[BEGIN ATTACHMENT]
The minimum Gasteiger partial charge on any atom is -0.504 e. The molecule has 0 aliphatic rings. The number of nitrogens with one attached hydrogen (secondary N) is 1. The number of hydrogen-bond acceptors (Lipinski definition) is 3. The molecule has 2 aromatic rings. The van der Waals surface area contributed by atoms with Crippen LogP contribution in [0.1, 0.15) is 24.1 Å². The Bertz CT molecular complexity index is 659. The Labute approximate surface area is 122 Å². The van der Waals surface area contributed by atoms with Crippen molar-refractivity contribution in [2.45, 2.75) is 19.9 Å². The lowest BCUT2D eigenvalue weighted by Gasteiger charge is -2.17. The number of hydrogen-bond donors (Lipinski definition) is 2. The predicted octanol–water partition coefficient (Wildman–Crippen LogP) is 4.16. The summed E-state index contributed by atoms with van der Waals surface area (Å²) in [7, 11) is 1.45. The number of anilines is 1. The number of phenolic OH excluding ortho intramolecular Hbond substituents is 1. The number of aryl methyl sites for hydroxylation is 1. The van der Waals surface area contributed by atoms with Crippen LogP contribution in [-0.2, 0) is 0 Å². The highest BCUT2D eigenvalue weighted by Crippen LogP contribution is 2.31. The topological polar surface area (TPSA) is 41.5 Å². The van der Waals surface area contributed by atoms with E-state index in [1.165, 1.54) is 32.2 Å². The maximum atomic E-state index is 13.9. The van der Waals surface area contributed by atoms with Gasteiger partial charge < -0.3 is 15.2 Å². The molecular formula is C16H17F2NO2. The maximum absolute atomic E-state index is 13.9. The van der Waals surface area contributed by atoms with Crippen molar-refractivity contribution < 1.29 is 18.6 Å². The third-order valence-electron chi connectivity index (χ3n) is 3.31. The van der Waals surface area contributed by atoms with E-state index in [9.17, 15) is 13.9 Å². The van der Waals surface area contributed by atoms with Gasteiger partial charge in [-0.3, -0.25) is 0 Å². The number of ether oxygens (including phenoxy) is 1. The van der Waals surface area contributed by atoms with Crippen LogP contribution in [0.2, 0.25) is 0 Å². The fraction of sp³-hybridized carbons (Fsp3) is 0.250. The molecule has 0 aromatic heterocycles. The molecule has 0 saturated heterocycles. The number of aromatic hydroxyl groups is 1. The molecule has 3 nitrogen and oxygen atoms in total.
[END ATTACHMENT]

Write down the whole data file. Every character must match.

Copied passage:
The minimum Gasteiger partial charge on any atom is -0.504 e. The molecule has 0 aliphatic rings. The number of nitrogens with one attached hydrogen (secondary N) is 1. The number of hydrogen-bond acceptors (Lipinski definition) is 3. The molecule has 2 aromatic rings. The van der Waals surface area contributed by atoms with Crippen LogP contribution in [0.1, 0.15) is 24.1 Å². The Bertz CT molecular complexity index is 659. The Labute approximate surface area is 122 Å². The van der Waals surface area contributed by atoms with Crippen molar-refractivity contribution in [2.45, 2.75) is 19.9 Å². The lowest BCUT2D eigenvalue weighted by Gasteiger charge is -2.17. The number of hydrogen-bond donors (Lipinski definition) is 2. The predicted octanol–water partition coefficient (Wildman–Crippen LogP) is 4.16. The summed E-state index contributed by atoms with van der Waals surface area (Å²) in [7, 11) is 1.45. The number of anilines is 1. The number of phenolic OH excluding ortho intramolecular Hbond substituents is 1. The number of aryl methyl sites for hydroxylation is 1. The van der Waals surface area contributed by atoms with Crippen LogP contribution in [-0.2, 0) is 0 Å². The highest BCUT2D eigenvalue weighted by Crippen LogP contribution is 2.31. The topological polar surface area (TPSA) is 41.5 Å². The van der Waals surface area contributed by atoms with E-state index in [1.165, 1.54) is 32.2 Å². The maximum atomic E-state index is 13.9. The van der Waals surface area contributed by atoms with Gasteiger partial charge < -0.3 is 15.2 Å². The molecular formula is C16H17F2NO2. The maximum absolute atomic E-state index is 13.9. The van der Waals surface area contributed by atoms with Crippen molar-refractivity contribution < 1.29 is 18.6 Å². The third-order valence-electron chi connectivity index (χ3n) is 3.31. The van der Waals surface area contributed by atoms with E-state index in [9.17, 15) is 13.9 Å². The van der Waals surface area contributed by atoms with Gasteiger partial charge in [-0.3, -0.25) is 0 Å². The number of ether oxygens (including phenoxy) is 1. The van der Waals surface area contributed by atoms with Crippen LogP contribution in [0.2, 0.25) is 0 Å². The fraction of sp³-hybridized carbons (Fsp3) is 0.250. The molecule has 0 aromatic heterocycles. The molecule has 0 saturated heterocycles. The number of aromatic hydroxyl groups is 1. The molecule has 3 nitrogen and oxygen atoms in total.